Pope John Paul II was much loved in Africa and traveled widely on the continent. But the outpouring of grief at his death should not eclipse the way in which the Catholic Church dealt with the genocide in Rwanda and its position on the the use of condoms in the fight against HIV/AIDS.
"He stood for truth and promoted respect for human dignity by speaking against social injustice in the world," wrote a contributor from Zambia. "He always said nothing but the truth and he was fighting war, poverty and terrorism better than no one else because he was trying to unify all faiths, which is the root of all the problems the world is facing," said another from Senegal. "I remember his visit to Nigeria during the regime of the late General Sani Abacha. During one of my country's darkest moments, he managed to bring hope to a populace badly in need of it," was what a Nigerian writer expressed. These were just a few of the many comments posted to the BBC website in the days after the death of Catholic Pope John Paul II. As millions streamed into Rome to get a glimpse of their icon as he lay in state, it was clear from these comments and the overwhelming media coverage that the tens of millions of Catholics on the African continent were in deep mourning for the loss of their spiritual leader.
The Pope was a well-known face in Africa and perhaps it was the fact that he traveled widely that people felt closer to the head of their faith, even loved him for his willingness to show solidarity in often difficult circumstances. He traveled extensively on the continent, visiting 13 times. He took a pragmatic view towards the sometimes uneasy tension between traditional beliefs and the Catholic faith, broadening the base of Catholic worship on the continent. The estimated 100 million Catholic worshippers in Africa will remember him for expressing concern about Africa, denouncing abuse of power and corruption, calling for human rights to be respected in Sudan, appealing for tensions between Christians and Muslims to be relaxed and calling on Nigeria's former military regime to free political prisoners and respect its citizens.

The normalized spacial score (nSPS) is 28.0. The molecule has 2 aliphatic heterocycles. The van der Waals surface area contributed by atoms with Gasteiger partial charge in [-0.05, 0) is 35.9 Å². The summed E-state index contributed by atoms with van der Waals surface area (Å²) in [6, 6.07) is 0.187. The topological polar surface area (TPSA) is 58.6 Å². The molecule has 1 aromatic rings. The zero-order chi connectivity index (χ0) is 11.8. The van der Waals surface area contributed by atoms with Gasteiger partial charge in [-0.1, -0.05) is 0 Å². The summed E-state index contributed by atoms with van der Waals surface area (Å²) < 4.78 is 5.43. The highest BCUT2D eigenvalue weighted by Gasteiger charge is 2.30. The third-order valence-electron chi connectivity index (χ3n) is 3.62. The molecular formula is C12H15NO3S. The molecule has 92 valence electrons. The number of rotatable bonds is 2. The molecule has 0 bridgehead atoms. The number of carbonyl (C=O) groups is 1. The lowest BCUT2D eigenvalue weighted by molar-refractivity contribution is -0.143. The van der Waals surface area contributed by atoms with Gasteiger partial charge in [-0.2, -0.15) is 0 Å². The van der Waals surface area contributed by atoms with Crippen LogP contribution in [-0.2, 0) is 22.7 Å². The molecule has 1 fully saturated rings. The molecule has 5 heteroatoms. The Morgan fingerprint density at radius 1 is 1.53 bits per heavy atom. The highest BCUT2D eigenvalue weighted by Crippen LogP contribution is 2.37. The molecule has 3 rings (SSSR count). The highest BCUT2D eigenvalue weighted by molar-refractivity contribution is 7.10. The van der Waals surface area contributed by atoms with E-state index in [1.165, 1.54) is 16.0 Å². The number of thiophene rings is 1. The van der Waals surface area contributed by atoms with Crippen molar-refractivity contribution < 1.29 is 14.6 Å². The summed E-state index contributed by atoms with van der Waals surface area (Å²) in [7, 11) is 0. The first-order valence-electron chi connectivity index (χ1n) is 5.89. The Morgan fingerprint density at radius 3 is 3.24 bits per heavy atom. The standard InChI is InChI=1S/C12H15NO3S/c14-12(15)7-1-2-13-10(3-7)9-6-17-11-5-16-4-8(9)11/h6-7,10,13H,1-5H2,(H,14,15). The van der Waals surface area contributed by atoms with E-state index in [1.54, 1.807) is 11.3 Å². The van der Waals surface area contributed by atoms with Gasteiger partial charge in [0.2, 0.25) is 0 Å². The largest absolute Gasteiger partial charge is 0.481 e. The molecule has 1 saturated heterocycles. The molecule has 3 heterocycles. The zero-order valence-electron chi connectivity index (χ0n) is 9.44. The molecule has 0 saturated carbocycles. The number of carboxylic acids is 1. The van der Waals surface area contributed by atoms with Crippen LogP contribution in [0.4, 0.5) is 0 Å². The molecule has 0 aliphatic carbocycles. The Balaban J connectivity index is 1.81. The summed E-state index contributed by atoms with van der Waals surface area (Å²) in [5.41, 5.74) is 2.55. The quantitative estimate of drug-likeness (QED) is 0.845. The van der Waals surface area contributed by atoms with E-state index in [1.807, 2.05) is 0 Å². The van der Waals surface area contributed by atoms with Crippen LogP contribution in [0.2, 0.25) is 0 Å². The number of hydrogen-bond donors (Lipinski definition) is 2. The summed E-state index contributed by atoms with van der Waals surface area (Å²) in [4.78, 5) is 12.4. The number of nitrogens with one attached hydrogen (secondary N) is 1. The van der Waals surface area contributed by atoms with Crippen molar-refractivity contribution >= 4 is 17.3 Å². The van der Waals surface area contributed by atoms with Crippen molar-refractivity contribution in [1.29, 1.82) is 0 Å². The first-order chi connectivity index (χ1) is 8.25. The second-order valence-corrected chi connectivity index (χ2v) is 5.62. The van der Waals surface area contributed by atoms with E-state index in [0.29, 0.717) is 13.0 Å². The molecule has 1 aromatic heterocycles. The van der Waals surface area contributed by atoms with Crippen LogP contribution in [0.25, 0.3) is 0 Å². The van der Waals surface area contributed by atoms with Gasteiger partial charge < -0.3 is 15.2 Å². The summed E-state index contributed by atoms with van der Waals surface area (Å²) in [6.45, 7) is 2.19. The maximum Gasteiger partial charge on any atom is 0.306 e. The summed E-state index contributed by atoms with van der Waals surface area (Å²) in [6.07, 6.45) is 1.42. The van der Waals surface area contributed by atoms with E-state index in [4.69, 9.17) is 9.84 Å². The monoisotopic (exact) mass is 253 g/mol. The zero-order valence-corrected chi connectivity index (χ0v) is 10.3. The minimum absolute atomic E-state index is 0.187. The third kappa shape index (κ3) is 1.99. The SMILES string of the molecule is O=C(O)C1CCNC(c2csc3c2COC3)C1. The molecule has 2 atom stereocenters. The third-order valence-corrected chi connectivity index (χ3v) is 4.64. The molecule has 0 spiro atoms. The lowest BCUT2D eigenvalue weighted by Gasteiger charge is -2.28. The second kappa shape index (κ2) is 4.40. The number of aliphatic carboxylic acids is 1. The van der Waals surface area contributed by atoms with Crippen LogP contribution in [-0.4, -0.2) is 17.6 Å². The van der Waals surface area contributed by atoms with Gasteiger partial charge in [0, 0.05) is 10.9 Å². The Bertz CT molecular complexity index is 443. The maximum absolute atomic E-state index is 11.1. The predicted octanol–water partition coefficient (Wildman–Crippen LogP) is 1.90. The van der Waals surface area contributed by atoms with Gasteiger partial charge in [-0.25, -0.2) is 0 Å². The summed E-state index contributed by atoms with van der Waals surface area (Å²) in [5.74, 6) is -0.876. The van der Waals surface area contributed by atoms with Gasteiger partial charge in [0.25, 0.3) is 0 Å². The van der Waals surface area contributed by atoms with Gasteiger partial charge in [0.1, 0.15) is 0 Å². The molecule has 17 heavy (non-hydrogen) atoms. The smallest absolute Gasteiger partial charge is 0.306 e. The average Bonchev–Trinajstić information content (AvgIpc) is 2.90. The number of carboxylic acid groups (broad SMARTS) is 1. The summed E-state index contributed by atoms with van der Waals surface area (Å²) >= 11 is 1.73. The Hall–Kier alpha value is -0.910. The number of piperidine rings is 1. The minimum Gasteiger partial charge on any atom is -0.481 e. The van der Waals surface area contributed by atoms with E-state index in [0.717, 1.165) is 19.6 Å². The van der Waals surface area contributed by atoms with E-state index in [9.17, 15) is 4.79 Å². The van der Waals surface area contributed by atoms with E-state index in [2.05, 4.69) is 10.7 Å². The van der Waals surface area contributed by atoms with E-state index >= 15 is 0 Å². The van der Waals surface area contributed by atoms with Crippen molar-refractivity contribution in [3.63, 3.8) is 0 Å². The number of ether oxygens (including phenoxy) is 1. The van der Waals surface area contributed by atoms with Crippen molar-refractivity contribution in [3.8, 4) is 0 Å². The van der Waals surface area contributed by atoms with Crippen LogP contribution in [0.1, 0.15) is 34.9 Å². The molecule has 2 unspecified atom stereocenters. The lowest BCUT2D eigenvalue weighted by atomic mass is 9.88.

The overwhelming majority of voices on the BBC website were positive, but his role on the African continent does not come without criticism. One of these criticisms was with regards the Rwandan genocide, which this week marks its 11th anniversary. "The Pope was a man of double standards," wrote Thomas Nyambane from Nairobi, Kenya. "He failed to apologise to Rwandese, Africans and humanity in general for the role played by the Catholic church in the Rwanda genocide. Why did he go ahead to protect and even call for the release of the Catholic bishops and fathers who were directly involved in the genocide? We all know of the fathers and bishops of the Catholic church who lured Tutsis and moderate Hutus to be killed in churches."